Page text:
“Institutional presence” is when overseas units of a U.S. institution of higher education such as overseas offices, field schools or centers are established in association with overseas partner institutions of higher education, organizations, or consortia. Such centers are more limited in scope than branch campuses. Establishing an overseas center entails legal, financial and practical considerations that impact the reputation of Indiana University.
“School of record” is used to refer to a U.S. institution of higher education that has entered into a contractual relationship with a partner institution overseas in order to provide a U.S. transcript for courses offered abroad. The U.S. institution would implement mechanisms to have oversight, assuring academic controls and quality improvement.
Offshore “branch campuses” are degree-granting campuses of a U.S. institution of higher education which are located abroad. In such cases, a local government, company or other third party sponsor might offer to provide the land and buildings for a campus if the U.S. institution agrees to deliver degree programs. The third party sponsor also may underwrite start-up and operating costs and would be a stakeholder in the operation of the campus. In these programs, the goal is to have students begin and end their degree programs at the branch campus. Such offshore campuses have yet to be proven very effective for the U.S. institutions that have pursued them, often costing large sums of money to educate very small numbers of students. A proposal for a branch campus would have to be of unusual and significant benefit to both IU and the host country, be formally initiated by the Office of the President and be approved by the IU Board of Trustees and IU’s accrediting agency, the North Central Association.
If a unit, administrator, or faculty member creates an agreement without adhering to the policy outlined above, the university may choose to terminate that agreement and impose any of the costs that may arise out of such termination on the relevant unit.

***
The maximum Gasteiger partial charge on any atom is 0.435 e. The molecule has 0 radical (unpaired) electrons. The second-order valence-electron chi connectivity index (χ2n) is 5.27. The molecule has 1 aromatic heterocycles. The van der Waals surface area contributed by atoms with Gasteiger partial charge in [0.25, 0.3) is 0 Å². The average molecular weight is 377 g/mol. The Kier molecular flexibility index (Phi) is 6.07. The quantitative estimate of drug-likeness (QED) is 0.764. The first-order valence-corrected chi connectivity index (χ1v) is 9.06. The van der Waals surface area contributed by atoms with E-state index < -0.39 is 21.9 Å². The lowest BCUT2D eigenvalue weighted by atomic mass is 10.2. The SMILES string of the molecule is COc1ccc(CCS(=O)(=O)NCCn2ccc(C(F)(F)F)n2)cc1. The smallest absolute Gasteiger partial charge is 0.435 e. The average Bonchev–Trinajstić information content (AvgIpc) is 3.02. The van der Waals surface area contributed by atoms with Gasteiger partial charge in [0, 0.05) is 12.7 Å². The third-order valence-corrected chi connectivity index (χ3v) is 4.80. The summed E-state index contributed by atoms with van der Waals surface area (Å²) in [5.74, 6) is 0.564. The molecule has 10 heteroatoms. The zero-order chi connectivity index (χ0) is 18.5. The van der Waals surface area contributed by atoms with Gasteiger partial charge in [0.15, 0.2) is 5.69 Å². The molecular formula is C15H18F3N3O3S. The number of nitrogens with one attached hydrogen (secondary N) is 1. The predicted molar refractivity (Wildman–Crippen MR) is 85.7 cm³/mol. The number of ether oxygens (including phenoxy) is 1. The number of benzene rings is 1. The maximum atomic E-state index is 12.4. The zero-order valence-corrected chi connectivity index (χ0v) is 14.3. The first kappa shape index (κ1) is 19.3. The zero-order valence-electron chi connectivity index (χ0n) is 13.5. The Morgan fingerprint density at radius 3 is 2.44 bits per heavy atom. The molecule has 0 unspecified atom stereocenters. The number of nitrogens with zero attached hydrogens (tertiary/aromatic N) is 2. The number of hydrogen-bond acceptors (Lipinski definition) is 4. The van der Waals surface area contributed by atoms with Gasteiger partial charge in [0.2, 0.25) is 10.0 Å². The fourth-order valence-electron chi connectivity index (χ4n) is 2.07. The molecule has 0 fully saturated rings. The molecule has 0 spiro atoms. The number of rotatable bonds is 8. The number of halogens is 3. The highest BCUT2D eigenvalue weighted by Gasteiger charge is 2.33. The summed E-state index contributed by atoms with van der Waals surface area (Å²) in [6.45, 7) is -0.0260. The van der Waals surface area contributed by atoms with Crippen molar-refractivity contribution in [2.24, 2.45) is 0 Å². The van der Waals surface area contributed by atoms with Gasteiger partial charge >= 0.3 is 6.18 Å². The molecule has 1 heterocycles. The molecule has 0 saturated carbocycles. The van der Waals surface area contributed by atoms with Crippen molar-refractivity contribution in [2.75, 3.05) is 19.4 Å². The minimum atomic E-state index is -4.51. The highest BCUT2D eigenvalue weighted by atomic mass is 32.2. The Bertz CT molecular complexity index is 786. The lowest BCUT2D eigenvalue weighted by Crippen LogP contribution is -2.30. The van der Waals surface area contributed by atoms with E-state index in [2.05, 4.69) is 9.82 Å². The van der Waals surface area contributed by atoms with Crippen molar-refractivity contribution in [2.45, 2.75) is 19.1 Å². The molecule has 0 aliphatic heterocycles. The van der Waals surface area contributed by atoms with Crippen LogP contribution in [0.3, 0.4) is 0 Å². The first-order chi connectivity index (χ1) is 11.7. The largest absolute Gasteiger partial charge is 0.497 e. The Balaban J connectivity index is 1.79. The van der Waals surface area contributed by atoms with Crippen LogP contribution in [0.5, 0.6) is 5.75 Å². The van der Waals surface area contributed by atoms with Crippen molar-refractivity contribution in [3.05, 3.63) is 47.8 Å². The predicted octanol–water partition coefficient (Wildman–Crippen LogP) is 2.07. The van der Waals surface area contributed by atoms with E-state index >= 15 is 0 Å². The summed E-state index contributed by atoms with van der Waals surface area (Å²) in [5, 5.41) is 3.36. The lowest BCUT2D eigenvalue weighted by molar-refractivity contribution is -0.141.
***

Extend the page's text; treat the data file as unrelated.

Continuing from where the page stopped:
|Affiliations procedure||Shawn Reynoldsemail@example.com|
|Overseas study||Kathleen Sidelifirstname.lastname@example.org|
|International students||John Wilkersonemail@example.com|
This policy is based on the Resolution of the Trustees of Indiana University, 20 June 1987, and the Memorandum from President McRobbie to the President’s Cabinet, Deans and Chancellors, 11 February 2009.
The policy was revised in 2013 to consolidate into one policy two existing IU policies that were based on the Trustees 1987 resolution and the Presidential memo of 2009: INT-01 “International Affiliations for Two-Way Exchange of Faculty or Students” and INT-02 “Offshore and Cross-Border Programs.” The goal of the 2013 revision was to clarify what activities are covered by the policy; to reduce the burden on faculty and administrators in understanding and completing the application process; and to streamline the approval procedure so that only one university committee would be responsible for review and approval of these activities.
Policy contacts and links updated 6-19-17.
Policy updated 9/03/2021 as part of a routine review of all OVPIA policies.